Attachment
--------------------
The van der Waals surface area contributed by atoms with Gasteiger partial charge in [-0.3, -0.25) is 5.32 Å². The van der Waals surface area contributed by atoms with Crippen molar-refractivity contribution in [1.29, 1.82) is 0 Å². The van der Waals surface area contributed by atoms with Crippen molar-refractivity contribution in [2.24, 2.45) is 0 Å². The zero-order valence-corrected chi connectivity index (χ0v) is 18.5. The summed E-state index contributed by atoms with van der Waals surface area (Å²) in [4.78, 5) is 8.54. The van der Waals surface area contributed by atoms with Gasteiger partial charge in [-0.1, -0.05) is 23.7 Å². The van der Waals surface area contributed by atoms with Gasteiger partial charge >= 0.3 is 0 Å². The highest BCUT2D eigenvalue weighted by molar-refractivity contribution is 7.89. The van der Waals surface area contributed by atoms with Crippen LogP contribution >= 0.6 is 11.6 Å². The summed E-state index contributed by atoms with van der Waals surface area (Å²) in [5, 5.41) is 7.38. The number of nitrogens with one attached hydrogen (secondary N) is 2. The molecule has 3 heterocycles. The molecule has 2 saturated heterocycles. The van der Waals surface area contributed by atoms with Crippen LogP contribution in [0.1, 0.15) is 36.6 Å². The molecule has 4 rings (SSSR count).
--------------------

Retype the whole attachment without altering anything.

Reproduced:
The van der Waals surface area contributed by atoms with Gasteiger partial charge in [-0.3, -0.25) is 5.32 Å². The van der Waals surface area contributed by atoms with Crippen molar-refractivity contribution in [1.29, 1.82) is 0 Å². The van der Waals surface area contributed by atoms with Crippen molar-refractivity contribution in [2.24, 2.45) is 0 Å². The zero-order valence-corrected chi connectivity index (χ0v) is 18.5. The summed E-state index contributed by atoms with van der Waals surface area (Å²) in [4.78, 5) is 8.54. The van der Waals surface area contributed by atoms with Gasteiger partial charge in [-0.1, -0.05) is 23.7 Å². The van der Waals surface area contributed by atoms with Gasteiger partial charge >= 0.3 is 0 Å². The highest BCUT2D eigenvalue weighted by molar-refractivity contribution is 7.89. The van der Waals surface area contributed by atoms with Crippen LogP contribution >= 0.6 is 11.6 Å². The summed E-state index contributed by atoms with van der Waals surface area (Å²) in [5, 5.41) is 7.38. The number of nitrogens with one attached hydrogen (secondary N) is 2. The molecule has 3 heterocycles. The molecule has 2 saturated heterocycles. The van der Waals surface area contributed by atoms with Crippen LogP contribution in [0.1, 0.15) is 36.6 Å². The molecule has 4 rings (SSSR count).